3 Simple Ways to Set Boundaries

If boundaries were so easy we would set the limit and be done, right?

Well, it isn’t always easy to set boundaries because there is an element of discomfort that exist that isn't willfully discussed. 

Setting boundaries become easier when you have a few tools to help you through the process. 

Truth be told, many people question their decisions before or after setting the boundary which makes them ambivalent about their decision.

You know how it goes.

You have a situation or engaged with a person that is sucking your energy and getting on your nerves and yet, setting firm boundaries is difficult. 

Well, to shed some light on this, it's human nature to be ambivalent and to even grieve situations before we let go.

So, to prevent this, here are a few questions to ask yourself to get your mind right.

Question 1: “How is my continued helping in the way of me accomplishing important personal or family goals?”

Question 2: “How is my helping or giving unhealthy? How does it interfere with other people’s long-term health, well-being, competency, or autonomy? How does it harm relationships?”

Question 3: “Why do I feel the need to set these boundaries?”

When you feel distressed after setting a boundary, remember that what you are feeling is normal and it will pass. Sometimes you will feel sad and sometimes you will grieve. Just remember loss will ease with time.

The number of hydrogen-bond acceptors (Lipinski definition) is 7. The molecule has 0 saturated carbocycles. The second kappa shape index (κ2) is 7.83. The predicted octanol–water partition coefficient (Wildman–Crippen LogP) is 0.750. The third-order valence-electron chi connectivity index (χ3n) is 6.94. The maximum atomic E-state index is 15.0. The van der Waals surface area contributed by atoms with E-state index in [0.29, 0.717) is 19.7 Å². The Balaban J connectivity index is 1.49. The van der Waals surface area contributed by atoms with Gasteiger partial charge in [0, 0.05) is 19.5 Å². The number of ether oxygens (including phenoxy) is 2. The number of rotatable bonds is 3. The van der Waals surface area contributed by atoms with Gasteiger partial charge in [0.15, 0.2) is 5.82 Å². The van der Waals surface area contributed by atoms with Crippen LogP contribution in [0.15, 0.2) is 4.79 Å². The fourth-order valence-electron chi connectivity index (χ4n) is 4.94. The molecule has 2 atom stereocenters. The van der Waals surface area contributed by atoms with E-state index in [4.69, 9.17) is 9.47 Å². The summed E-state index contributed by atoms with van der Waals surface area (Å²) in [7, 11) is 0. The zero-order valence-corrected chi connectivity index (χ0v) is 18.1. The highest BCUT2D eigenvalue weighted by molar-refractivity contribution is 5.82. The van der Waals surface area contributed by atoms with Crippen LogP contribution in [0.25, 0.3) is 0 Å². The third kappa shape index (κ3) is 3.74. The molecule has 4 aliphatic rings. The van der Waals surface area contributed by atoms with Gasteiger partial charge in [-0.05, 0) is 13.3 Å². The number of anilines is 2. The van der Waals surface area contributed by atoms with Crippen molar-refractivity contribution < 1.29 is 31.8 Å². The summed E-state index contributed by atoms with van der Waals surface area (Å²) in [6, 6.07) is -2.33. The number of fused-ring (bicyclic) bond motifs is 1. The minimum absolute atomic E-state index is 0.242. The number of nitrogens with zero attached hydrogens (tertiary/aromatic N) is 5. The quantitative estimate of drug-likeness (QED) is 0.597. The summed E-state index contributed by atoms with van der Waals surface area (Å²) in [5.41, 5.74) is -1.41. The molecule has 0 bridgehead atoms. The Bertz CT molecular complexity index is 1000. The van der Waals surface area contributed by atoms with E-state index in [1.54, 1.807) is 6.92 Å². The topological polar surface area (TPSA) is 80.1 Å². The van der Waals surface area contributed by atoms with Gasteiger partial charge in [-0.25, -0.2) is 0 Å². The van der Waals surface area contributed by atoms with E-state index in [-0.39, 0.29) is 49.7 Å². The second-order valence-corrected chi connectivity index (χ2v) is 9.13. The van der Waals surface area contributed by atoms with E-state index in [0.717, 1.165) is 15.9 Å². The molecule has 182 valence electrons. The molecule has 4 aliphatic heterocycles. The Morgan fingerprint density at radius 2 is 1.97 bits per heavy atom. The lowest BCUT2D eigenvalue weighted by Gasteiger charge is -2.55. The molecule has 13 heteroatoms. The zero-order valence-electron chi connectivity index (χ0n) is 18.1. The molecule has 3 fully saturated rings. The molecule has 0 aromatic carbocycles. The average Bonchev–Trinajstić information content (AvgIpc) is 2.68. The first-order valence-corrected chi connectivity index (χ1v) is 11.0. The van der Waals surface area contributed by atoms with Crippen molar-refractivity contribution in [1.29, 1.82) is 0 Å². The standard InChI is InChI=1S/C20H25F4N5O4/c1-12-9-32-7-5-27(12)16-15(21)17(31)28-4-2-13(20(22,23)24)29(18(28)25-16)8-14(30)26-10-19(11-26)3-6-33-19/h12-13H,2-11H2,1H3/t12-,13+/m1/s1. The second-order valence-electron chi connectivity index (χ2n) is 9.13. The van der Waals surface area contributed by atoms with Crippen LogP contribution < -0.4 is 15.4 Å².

Never forget to tell yourself the truth.

When you think about how people are treating you, what you are giving to them (time, energy and resources), and how you are feeling as the result of your relationship, don't be afraid to call a spade a spade and name the discomfort for what it is. 

Your ability to be honest about your experience will help you set boundaries easier. 

You have to trust yourself and here are a few lines to help you affirm your commitment to your boundaries.

  1. “It’s my right to set limits around what I will and won’t do. It’s their right to be displeased with my boundary.”

  2. “Being a good, helpful person sometimes means setting boundaries.”

  3. “I hope they’ll manage without my help but if they don’t, it’s their choice, not my fault.’

  4. Their anger or displeasure is unfortunate and I wish it weren’t so, but I can handle it, and they’ll probably get over it.”

Setting boundaries can be distressful, however, not impossible. Just remember to remind yourself WHY you need to set the boundary and know that you are not a bad person for wanting to take care of yourself.

Be Fearless and Remember Self Care is Actionable, 

Desi Wenzel

About the Author:

Desi Wenzel is a Self Care Consultant and Coach. Simply, helping people grow. 

Learn more at www.desiwenzel.com










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